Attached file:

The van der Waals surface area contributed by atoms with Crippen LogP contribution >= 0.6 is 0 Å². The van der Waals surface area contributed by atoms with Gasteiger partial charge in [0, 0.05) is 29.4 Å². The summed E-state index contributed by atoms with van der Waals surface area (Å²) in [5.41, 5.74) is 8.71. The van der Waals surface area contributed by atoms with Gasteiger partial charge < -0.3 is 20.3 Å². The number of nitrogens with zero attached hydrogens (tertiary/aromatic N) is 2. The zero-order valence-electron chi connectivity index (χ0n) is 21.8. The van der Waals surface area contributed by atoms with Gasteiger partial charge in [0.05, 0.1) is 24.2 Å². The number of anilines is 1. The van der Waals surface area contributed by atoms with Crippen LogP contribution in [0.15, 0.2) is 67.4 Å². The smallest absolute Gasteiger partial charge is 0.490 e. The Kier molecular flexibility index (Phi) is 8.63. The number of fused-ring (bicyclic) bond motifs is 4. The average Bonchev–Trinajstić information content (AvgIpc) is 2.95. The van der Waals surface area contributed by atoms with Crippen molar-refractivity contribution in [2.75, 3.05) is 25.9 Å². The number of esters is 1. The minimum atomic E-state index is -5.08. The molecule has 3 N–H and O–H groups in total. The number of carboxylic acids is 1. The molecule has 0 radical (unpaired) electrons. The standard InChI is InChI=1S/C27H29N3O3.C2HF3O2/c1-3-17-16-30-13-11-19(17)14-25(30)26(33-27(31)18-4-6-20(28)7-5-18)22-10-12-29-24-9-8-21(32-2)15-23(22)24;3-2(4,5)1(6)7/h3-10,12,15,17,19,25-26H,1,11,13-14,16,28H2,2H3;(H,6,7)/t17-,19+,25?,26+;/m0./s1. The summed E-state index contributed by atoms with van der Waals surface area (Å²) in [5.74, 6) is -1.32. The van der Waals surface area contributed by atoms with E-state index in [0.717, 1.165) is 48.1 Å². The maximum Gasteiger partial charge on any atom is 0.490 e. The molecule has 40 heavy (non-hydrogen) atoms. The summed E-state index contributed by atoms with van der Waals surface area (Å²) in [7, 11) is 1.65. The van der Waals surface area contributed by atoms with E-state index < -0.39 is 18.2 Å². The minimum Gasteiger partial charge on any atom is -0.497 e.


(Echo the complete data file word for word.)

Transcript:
The van der Waals surface area contributed by atoms with Crippen LogP contribution >= 0.6 is 0 Å². The van der Waals surface area contributed by atoms with Gasteiger partial charge in [0, 0.05) is 29.4 Å². The summed E-state index contributed by atoms with van der Waals surface area (Å²) in [5.41, 5.74) is 8.71. The van der Waals surface area contributed by atoms with Gasteiger partial charge < -0.3 is 20.3 Å². The number of nitrogens with zero attached hydrogens (tertiary/aromatic N) is 2. The zero-order valence-electron chi connectivity index (χ0n) is 21.8. The van der Waals surface area contributed by atoms with Gasteiger partial charge in [0.05, 0.1) is 24.2 Å². The number of anilines is 1. The van der Waals surface area contributed by atoms with Crippen LogP contribution in [0.15, 0.2) is 67.4 Å². The smallest absolute Gasteiger partial charge is 0.490 e. The Kier molecular flexibility index (Phi) is 8.63. The number of fused-ring (bicyclic) bond motifs is 4. The average Bonchev–Trinajstić information content (AvgIpc) is 2.95. The van der Waals surface area contributed by atoms with Crippen molar-refractivity contribution in [2.75, 3.05) is 25.9 Å². The number of esters is 1. The minimum atomic E-state index is -5.08. The molecule has 3 N–H and O–H groups in total. The number of carboxylic acids is 1. The molecule has 0 radical (unpaired) electrons. The standard InChI is InChI=1S/C27H29N3O3.C2HF3O2/c1-3-17-16-30-13-11-19(17)14-25(30)26(33-27(31)18-4-6-20(28)7-5-18)22-10-12-29-24-9-8-21(32-2)15-23(22)24;3-2(4,5)1(6)7/h3-10,12,15,17,19,25-26H,1,11,13-14,16,28H2,2H3;(H,6,7)/t17-,19+,25?,26+;/m0./s1. The summed E-state index contributed by atoms with van der Waals surface area (Å²) in [5.74, 6) is -1.32. The van der Waals surface area contributed by atoms with E-state index in [0.717, 1.165) is 48.1 Å². The maximum Gasteiger partial charge on any atom is 0.490 e. The molecule has 40 heavy (non-hydrogen) atoms. The summed E-state index contributed by atoms with van der Waals surface area (Å²) in [7, 11) is 1.65. The van der Waals surface area contributed by atoms with E-state index < -0.39 is 18.2 Å². The minimum Gasteiger partial charge on any atom is -0.497 e.